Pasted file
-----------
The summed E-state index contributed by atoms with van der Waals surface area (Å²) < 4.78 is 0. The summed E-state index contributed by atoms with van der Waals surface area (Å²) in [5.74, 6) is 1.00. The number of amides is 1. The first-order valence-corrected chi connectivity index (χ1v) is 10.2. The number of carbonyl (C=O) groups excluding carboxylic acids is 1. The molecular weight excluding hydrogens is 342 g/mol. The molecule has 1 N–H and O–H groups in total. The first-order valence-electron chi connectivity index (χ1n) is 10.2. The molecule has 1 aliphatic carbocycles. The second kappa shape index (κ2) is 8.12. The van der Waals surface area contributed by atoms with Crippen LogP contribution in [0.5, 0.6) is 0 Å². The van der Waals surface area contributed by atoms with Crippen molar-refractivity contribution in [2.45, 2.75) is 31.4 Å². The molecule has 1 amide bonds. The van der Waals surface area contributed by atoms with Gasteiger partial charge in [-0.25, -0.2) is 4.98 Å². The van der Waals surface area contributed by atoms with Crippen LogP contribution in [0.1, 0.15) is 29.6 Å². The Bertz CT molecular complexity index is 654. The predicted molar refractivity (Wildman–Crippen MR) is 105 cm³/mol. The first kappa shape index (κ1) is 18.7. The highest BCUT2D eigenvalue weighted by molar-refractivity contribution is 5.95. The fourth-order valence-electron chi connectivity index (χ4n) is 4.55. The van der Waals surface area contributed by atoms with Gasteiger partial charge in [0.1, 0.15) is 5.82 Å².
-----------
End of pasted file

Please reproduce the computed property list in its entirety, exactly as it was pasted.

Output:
The summed E-state index contributed by atoms with van der Waals surface area (Å²) < 4.78 is 0. The summed E-state index contributed by atoms with van der Waals surface area (Å²) in [5.74, 6) is 1.00. The number of amides is 1. The first-order valence-corrected chi connectivity index (χ1v) is 10.2. The number of carbonyl (C=O) groups excluding carboxylic acids is 1. The molecular weight excluding hydrogens is 342 g/mol. The molecule has 1 N–H and O–H groups in total. The first-order valence-electron chi connectivity index (χ1n) is 10.2. The molecule has 1 aliphatic carbocycles. The second kappa shape index (κ2) is 8.12. The van der Waals surface area contributed by atoms with Crippen LogP contribution in [0.5, 0.6) is 0 Å². The van der Waals surface area contributed by atoms with Crippen molar-refractivity contribution in [2.45, 2.75) is 31.4 Å². The molecule has 1 amide bonds. The van der Waals surface area contributed by atoms with Gasteiger partial charge in [-0.25, -0.2) is 4.98 Å². The van der Waals surface area contributed by atoms with Crippen LogP contribution in [0.1, 0.15) is 29.6 Å². The Bertz CT molecular complexity index is 654. The predicted molar refractivity (Wildman–Crippen MR) is 105 cm³/mol. The first kappa shape index (κ1) is 18.7. The highest BCUT2D eigenvalue weighted by molar-refractivity contribution is 5.95. The fourth-order valence-electron chi connectivity index (χ4n) is 4.55. The van der Waals surface area contributed by atoms with Gasteiger partial charge in [0.1, 0.15) is 5.82 Å².